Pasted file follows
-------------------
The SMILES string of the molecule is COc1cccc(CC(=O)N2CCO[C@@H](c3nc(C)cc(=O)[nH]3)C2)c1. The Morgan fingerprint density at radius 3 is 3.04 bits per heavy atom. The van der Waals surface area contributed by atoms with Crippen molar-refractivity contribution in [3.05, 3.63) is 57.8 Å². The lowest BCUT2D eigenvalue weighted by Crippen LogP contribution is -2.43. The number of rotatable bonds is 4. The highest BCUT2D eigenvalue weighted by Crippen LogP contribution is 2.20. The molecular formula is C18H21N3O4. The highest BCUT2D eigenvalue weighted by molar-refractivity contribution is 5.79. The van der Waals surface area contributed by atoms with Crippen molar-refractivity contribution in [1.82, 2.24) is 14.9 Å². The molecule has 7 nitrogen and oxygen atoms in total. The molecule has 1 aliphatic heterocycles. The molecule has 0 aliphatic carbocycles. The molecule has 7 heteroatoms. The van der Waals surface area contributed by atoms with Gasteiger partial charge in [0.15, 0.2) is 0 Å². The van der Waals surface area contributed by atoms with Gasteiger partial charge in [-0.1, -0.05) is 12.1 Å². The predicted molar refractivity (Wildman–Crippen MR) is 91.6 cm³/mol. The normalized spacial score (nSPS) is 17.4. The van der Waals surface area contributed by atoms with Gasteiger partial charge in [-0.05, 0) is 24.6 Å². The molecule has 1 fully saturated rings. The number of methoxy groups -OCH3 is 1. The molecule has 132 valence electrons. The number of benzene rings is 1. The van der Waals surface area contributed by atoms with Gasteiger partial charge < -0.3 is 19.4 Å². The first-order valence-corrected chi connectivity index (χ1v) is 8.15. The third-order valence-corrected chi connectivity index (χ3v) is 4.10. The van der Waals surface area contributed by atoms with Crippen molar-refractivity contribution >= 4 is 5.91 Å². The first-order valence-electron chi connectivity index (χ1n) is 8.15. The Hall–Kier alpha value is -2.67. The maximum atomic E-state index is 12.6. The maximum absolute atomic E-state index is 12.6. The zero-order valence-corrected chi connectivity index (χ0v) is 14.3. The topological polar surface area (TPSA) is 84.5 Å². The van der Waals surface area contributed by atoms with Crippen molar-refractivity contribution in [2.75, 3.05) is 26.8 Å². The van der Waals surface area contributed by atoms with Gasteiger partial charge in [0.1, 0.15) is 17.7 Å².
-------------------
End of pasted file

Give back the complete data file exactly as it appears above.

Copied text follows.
The SMILES string of the molecule is COc1cccc(CC(=O)N2CCO[C@@H](c3nc(C)cc(=O)[nH]3)C2)c1. The Morgan fingerprint density at radius 3 is 3.04 bits per heavy atom. The van der Waals surface area contributed by atoms with Crippen molar-refractivity contribution in [3.05, 3.63) is 57.8 Å². The lowest BCUT2D eigenvalue weighted by Crippen LogP contribution is -2.43. The number of rotatable bonds is 4. The highest BCUT2D eigenvalue weighted by Crippen LogP contribution is 2.20. The molecular formula is C18H21N3O4. The highest BCUT2D eigenvalue weighted by molar-refractivity contribution is 5.79. The van der Waals surface area contributed by atoms with Crippen molar-refractivity contribution in [1.82, 2.24) is 14.9 Å². The molecule has 7 nitrogen and oxygen atoms in total. The molecule has 1 aliphatic heterocycles. The molecule has 0 aliphatic carbocycles. The molecule has 7 heteroatoms. The van der Waals surface area contributed by atoms with Gasteiger partial charge in [0.15, 0.2) is 0 Å². The van der Waals surface area contributed by atoms with Gasteiger partial charge in [-0.1, -0.05) is 12.1 Å². The predicted molar refractivity (Wildman–Crippen MR) is 91.6 cm³/mol. The normalized spacial score (nSPS) is 17.4. The van der Waals surface area contributed by atoms with Gasteiger partial charge in [-0.05, 0) is 24.6 Å². The molecule has 1 fully saturated rings. The number of methoxy groups -OCH3 is 1. The molecule has 132 valence electrons. The number of benzene rings is 1. The van der Waals surface area contributed by atoms with Gasteiger partial charge < -0.3 is 19.4 Å². The first-order valence-corrected chi connectivity index (χ1v) is 8.15. The third-order valence-corrected chi connectivity index (χ3v) is 4.10. The van der Waals surface area contributed by atoms with Crippen molar-refractivity contribution >= 4 is 5.91 Å². The first-order valence-electron chi connectivity index (χ1n) is 8.15. The Hall–Kier alpha value is -2.67. The maximum atomic E-state index is 12.6. The maximum absolute atomic E-state index is 12.6. The zero-order valence-corrected chi connectivity index (χ0v) is 14.3. The topological polar surface area (TPSA) is 84.5 Å². The van der Waals surface area contributed by atoms with Crippen molar-refractivity contribution in [2.75, 3.05) is 26.8 Å². The van der Waals surface area contributed by atoms with Gasteiger partial charge in [0.1, 0.15) is 17.7 Å².